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Reviewed by:
  • Mistresses and Slaves: Plantation Women in South Carolina, 1830—1880
  • Steve Tripp
Mistresses and Slaves: Plantation Women in South Carolina, 1830—1880. By Marli F. Weiner (Urbana and Chicago: University of Illinois Press, 1998. xii plus 308pp.).

When Frederick Douglass was a youth of seven or eight, he was sent by his master to Baltimore. When he first met his new mistress, Sophia Auld, she appeared to be a “woman of the kindest heart and finest feelings”—the personification of what contemporaries called feminine virtue and what historians call domesticity. According to Douglass, “her face was made of heavenly smiles, and her voice of tranquil music.” During the next few months, however, Douglass watched Sophia Auld change. “The fatal poison of irresponsible power soon commenced its infernal work,” Douglass observed. And when it did, Sophia Auld became the antithesis of her former self: “that voice, made all of sweet accord, changed to one or harsh and horrid discord; and that angelic face gave place to that of a demon.” As Douglass saw it, Sophia Auld’s transformation was symptomatic of slavery’s corrosive powers: no one, not even the virtuous Sophia, was immune from slavery’s corrupting influence. 1 [End Page 205]

Marli F. Weiner, a historian at the University of Maine, disagrees. In Mistresses and Slaves: Plantation Women in South Carolina, 1830—1880, Weiner suggests that many plantation mistresses treated their slaves well, especially their female slaves. Indeed, through benevolence and compassion, they “humanized an inhuman institution” (87). According to Weiner, the impetus for such behavior came from the ideology of domesticity. Although historians generally locate the source of domesticity in the urban North, Weiner contends that wealthy Southern women prescribed to the ethic and were eager to live up to its standards. In doing so, they both strengthened and weakened the slave regime. On the one hand, domesticity’s emphasis upon hierarchy and female subservience strengthened Southern patriarchy. On the other hand, domesticity encouraged white women to “emphasize what they shared with black women”—namely biology, home, family, domestic labor, and nurturing (87). This, in turn, encouraged many plantation mistresses to “identify emotionally” with their female house servants (87). As these white women did so, they became more willing to intervene on their female slaves’ behalf. A few even questioned the morality of slavery because they believed it degraded women of both races. For their part, slave women came to appreciate the special care and attention that their mistresses proffered them. After emancipation, these former slaves remembered their former mistresses in familial and affectionate terms.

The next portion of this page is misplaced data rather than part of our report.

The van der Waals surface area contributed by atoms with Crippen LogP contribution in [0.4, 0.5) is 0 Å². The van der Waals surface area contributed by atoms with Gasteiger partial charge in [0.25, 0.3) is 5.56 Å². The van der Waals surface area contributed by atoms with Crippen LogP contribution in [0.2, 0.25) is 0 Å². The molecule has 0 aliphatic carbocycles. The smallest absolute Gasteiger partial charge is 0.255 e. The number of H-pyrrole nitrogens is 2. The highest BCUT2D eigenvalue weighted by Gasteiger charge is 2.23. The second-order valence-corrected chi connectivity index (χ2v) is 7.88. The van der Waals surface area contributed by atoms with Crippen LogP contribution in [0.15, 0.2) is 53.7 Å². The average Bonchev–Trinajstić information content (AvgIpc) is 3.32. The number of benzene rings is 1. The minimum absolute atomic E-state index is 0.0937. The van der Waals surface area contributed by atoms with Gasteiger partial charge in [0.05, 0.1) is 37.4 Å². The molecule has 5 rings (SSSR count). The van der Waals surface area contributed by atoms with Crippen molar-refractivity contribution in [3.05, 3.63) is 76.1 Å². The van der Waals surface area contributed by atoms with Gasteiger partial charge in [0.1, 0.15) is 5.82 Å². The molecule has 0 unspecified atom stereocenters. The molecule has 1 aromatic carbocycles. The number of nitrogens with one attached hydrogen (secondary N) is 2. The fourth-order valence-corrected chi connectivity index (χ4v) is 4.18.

The Civil War and Reconstruction radically altered the mistress-servant relations. During the war, mistresses had neither the time nor the financial resources to indulge their servants. Moreover, with the advent of freedom, mistresses became increasingly doubtful of their servants’ loyalty. In fact, Weiner finds that many servants dutifully served their former mistresses during the early years of their freedom. But their priorities were now different. After the war, black women tried to make do without the benevolence of their former mistresses. Moreover, many refused to play the role of the deferential servant. White women took exception to these changes and became far more critical of their female servants. As they did, they helped foster the overt racism of the Jim Crow era.

Weiner’s last chapters are her best. She carefully reconstructs postwar mistress-servant relations to demonstrate how female agency helped create the volatile mix of postwar race relations. In addition, she shows how the ideology of domesticity evolved over time to complement the new era of race relations. By the end of the century, the ethic of domesticity encouraged white women to make white men, not black females, the object of their benevolence and emotional support. Thus domesticity no longer encouraged white and black women to understand, much less identify with, one another. Indeed, Weiner posits that once racial lines hardened, “gender as category of social analysis became an anachronism” (232).

Weiner’s analysis of antebellum gender relations is much less persuasive. Although Weiner carefully delineates the range of relationships between white and black women, her central argument that relations between mistresses and female servants were generally harmonious...

Additional Information

ISSN
1527-1897
Print ISSN
0022-4529
Pages
pp. 205-207
Launched on MUSE
1999-09-01
Open Access
No
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